Honestly, in almost all movies engineers use the rear speakers for immersion, and then they realise at some point in the movie "oh, right, the producers insisted that I do something special with the surround tracks, I know, let me add wall to wall farts across the back wall....." Sorry, I just can't justify spending extra money, and electricity on having 4 discrete surround channels when I know this is not how the majority of movies are recorded or treated today.

So, if you've been paying attention, you've noticed the math doesn't add up. I've just told you to buy 2 front speakers, and 4 surround speakers, but only 5.1 capable processors/receivers/amplifiers. Huh? Shouldn't that be a 6.1, or 7.1?

Wire the speakers in parallel if your amp is kick-ass. Wire them in series if it has big warning labels like "This amplifier will explode like an al-quaeda dirty bomb if you hook up speakers less than 8 Ohms" By the way, this is how the pro's do it. If you aren't sure, ask for guidance.

The Bottom Line
The bottom line is the ideal starter set up is a 6.0 channel system. With the following equipment:

  • 1 pair of floor standing speakers for L and R
  • No center channel speaker
  • 2 pairs of direct radiating speakers for the two surround channels (4 surround speakers total)
  • 5.1 channel processor or preamp that can redirect the subwoofer output to the L and R as well as handle surrounds which are "small" and fronts that are "large"
  • No subwoofer unless you absolutely can't have large front speakers.
  • If you are buying separate electronics, buy a pair of stereo amplifiers, with the front amp bigger than the rears. This is critical because the front L&R speakers are serving up the acoustic power needed by their normal signals plus the Center, Low Frequency Effects (the discrete 0.1 channel), and the bass for all the surrounds. This also lets you get really nice amplifier for the fronts, especially important if your an audiophile and love good music. In my HT I use 300 Watts for the front, 75 for the rears. The surround amp is a professional grade Yamaha amp with clipping indicators and it's NEVER come near clipping.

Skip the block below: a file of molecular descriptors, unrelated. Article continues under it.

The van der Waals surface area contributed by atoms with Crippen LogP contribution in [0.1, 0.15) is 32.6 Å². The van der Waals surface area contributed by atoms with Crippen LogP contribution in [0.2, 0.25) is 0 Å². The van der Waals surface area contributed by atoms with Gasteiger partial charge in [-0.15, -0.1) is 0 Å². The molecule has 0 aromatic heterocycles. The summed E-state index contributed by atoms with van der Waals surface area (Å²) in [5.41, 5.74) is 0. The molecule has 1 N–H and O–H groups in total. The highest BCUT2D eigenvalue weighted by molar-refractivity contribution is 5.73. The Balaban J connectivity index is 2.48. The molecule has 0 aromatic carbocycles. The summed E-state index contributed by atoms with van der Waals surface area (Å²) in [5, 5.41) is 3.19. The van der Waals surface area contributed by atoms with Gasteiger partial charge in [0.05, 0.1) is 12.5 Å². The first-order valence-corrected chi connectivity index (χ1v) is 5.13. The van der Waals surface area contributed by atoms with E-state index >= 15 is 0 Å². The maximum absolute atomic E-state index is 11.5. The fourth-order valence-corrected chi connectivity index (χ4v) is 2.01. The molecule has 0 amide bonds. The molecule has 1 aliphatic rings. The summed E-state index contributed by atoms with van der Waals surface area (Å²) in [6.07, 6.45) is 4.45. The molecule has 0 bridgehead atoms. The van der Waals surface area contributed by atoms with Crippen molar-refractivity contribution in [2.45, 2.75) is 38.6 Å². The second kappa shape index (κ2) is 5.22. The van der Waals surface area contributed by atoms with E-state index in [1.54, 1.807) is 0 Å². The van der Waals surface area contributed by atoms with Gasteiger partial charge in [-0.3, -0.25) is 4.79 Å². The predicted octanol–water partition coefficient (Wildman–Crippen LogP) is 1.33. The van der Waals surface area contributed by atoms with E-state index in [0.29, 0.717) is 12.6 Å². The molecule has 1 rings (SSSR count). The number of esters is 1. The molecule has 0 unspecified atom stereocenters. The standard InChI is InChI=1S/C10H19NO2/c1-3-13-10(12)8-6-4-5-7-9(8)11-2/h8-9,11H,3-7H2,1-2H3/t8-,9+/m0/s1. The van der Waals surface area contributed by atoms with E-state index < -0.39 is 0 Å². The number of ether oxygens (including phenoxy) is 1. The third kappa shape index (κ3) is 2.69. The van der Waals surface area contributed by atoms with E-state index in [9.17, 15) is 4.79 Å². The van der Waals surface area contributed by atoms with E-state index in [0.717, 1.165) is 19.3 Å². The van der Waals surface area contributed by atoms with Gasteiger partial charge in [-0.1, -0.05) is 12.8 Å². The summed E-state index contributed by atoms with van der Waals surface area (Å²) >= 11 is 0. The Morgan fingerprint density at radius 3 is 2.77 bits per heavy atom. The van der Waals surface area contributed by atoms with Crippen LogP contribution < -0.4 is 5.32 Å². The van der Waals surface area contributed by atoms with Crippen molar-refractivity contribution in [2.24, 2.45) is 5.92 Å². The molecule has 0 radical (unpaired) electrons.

• Consider powered professional/studio speakers for the surrounds. They can be high quality but relatively cheap by comparison, and eliminate the need for yet another amplifier in the rack. In fact if you really want to be iconoclastic, do professional powered speakers all the way around. You'll do it for about 1/8 of what your local high-end dealer would have charged you for the 6 channel amplifier plus speakers. Alternatively, they are making some great powered wireless speakers, this let's you place your surrounds without stringing wires under carpet, in the basement, or through the attic.
  • Timbrally matching the surrounds to your fronts is not nearly as important as sales people claim it is. You really are better off having the 4 surrounds, than having 2 which match your fronts. This timbral matching never existed in theaters, and is a complete fabrication of speaker makers who want you to buy 6 of their top of the line speakers all at once.
Write to me, let me know how this advice has helped you. If you really do love movies, and not counting speakers, I hope this advice has given you a good way to get to movie heaven, while still affording that vacation to Kilimanjaro you were planning.

Going Wirelessly Wired - Home Networking

I'm an odd fellow. I'm odd because I want convenient things like wireless home networking, but I want performance, reliability and simplicity at the same time, and I'm willing to experiment to find the right way to go about it. In other words throw money at it.